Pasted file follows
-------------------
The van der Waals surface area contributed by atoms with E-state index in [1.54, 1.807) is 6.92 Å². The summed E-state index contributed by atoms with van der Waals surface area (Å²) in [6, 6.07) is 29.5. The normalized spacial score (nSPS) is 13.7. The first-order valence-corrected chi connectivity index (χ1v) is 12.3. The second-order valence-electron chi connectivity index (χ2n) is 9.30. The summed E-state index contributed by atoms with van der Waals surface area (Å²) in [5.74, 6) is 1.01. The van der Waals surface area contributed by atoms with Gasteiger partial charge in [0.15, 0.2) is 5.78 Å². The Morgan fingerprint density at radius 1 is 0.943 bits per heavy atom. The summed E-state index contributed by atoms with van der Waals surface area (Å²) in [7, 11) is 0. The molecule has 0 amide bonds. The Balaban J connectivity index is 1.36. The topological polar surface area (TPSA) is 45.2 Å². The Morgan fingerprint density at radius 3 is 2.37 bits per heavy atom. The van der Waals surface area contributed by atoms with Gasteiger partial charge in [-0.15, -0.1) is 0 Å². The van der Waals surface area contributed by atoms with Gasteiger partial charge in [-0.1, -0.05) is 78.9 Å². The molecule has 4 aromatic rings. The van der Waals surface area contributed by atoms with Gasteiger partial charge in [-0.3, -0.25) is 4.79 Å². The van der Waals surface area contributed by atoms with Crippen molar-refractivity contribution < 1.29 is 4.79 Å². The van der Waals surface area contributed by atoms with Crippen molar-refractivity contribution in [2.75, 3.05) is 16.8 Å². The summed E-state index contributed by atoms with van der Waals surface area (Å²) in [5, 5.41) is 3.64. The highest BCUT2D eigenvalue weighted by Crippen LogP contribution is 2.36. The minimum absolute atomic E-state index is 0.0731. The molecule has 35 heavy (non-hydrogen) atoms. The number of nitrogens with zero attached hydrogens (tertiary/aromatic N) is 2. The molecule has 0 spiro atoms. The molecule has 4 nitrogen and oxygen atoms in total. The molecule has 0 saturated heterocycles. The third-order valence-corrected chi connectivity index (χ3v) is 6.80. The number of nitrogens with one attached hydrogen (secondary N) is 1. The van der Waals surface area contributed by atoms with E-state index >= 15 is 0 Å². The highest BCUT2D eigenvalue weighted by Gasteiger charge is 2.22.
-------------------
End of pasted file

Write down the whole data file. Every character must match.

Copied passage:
The van der Waals surface area contributed by atoms with E-state index in [1.54, 1.807) is 6.92 Å². The summed E-state index contributed by atoms with van der Waals surface area (Å²) in [6, 6.07) is 29.5. The normalized spacial score (nSPS) is 13.7. The first-order valence-corrected chi connectivity index (χ1v) is 12.3. The second-order valence-electron chi connectivity index (χ2n) is 9.30. The summed E-state index contributed by atoms with van der Waals surface area (Å²) in [5.74, 6) is 1.01. The van der Waals surface area contributed by atoms with Gasteiger partial charge in [0.15, 0.2) is 5.78 Å². The Morgan fingerprint density at radius 1 is 0.943 bits per heavy atom. The summed E-state index contributed by atoms with van der Waals surface area (Å²) in [7, 11) is 0. The molecule has 0 amide bonds. The Balaban J connectivity index is 1.36. The topological polar surface area (TPSA) is 45.2 Å². The Morgan fingerprint density at radius 3 is 2.37 bits per heavy atom. The van der Waals surface area contributed by atoms with Gasteiger partial charge in [-0.15, -0.1) is 0 Å². The van der Waals surface area contributed by atoms with Gasteiger partial charge in [-0.1, -0.05) is 78.9 Å². The molecule has 4 aromatic rings. The van der Waals surface area contributed by atoms with Gasteiger partial charge in [-0.3, -0.25) is 4.79 Å². The van der Waals surface area contributed by atoms with Crippen molar-refractivity contribution < 1.29 is 4.79 Å². The van der Waals surface area contributed by atoms with Crippen molar-refractivity contribution in [2.75, 3.05) is 16.8 Å². The summed E-state index contributed by atoms with van der Waals surface area (Å²) in [5, 5.41) is 3.64. The highest BCUT2D eigenvalue weighted by Crippen LogP contribution is 2.36. The minimum absolute atomic E-state index is 0.0731. The molecule has 35 heavy (non-hydrogen) atoms. The number of nitrogens with zero attached hydrogens (tertiary/aromatic N) is 2. The molecule has 0 spiro atoms. The molecule has 4 nitrogen and oxygen atoms in total. The molecule has 0 saturated heterocycles. The third-order valence-corrected chi connectivity index (χ3v) is 6.80. The number of nitrogens with one attached hydrogen (secondary N) is 1. The van der Waals surface area contributed by atoms with E-state index >= 15 is 0 Å². The highest BCUT2D eigenvalue weighted by Gasteiger charge is 2.22.